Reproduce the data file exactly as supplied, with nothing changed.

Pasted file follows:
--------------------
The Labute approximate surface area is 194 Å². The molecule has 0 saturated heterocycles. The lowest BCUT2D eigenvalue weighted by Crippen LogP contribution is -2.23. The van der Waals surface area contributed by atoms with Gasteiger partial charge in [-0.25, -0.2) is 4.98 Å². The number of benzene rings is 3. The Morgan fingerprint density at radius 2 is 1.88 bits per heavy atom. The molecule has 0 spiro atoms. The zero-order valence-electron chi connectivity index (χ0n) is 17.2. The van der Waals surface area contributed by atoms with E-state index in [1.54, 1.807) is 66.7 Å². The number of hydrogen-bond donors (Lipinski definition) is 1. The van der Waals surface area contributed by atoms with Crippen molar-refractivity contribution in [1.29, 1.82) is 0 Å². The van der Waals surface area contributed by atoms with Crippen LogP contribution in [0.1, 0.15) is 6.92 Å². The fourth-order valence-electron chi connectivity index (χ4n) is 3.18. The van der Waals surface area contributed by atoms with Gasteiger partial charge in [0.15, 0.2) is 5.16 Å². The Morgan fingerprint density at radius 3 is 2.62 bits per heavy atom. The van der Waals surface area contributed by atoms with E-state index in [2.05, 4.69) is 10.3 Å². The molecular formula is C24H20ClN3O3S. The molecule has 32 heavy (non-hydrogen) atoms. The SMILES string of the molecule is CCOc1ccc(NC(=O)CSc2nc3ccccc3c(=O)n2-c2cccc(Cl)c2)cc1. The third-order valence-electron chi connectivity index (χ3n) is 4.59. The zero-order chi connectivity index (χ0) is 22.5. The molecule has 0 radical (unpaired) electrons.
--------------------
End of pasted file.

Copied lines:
The Labute approximate surface area is 194 Å². The molecule has 0 saturated heterocycles. The lowest BCUT2D eigenvalue weighted by Crippen LogP contribution is -2.23. The van der Waals surface area contributed by atoms with Gasteiger partial charge in [-0.25, -0.2) is 4.98 Å². The number of benzene rings is 3. The Morgan fingerprint density at radius 2 is 1.88 bits per heavy atom. The molecule has 0 spiro atoms. The zero-order valence-electron chi connectivity index (χ0n) is 17.2. The van der Waals surface area contributed by atoms with E-state index in [1.54, 1.807) is 66.7 Å². The number of hydrogen-bond donors (Lipinski definition) is 1. The van der Waals surface area contributed by atoms with Crippen molar-refractivity contribution in [1.29, 1.82) is 0 Å². The van der Waals surface area contributed by atoms with Crippen LogP contribution in [0.1, 0.15) is 6.92 Å². The fourth-order valence-electron chi connectivity index (χ4n) is 3.18. The van der Waals surface area contributed by atoms with Gasteiger partial charge in [0.15, 0.2) is 5.16 Å². The Morgan fingerprint density at radius 3 is 2.62 bits per heavy atom. The van der Waals surface area contributed by atoms with E-state index in [2.05, 4.69) is 10.3 Å². The molecular formula is C24H20ClN3O3S. The molecule has 32 heavy (non-hydrogen) atoms. The SMILES string of the molecule is CCOc1ccc(NC(=O)CSc2nc3ccccc3c(=O)n2-c2cccc(Cl)c2)cc1. The third-order valence-electron chi connectivity index (χ3n) is 4.59. The zero-order chi connectivity index (χ0) is 22.5. The molecule has 0 radical (unpaired) electrons.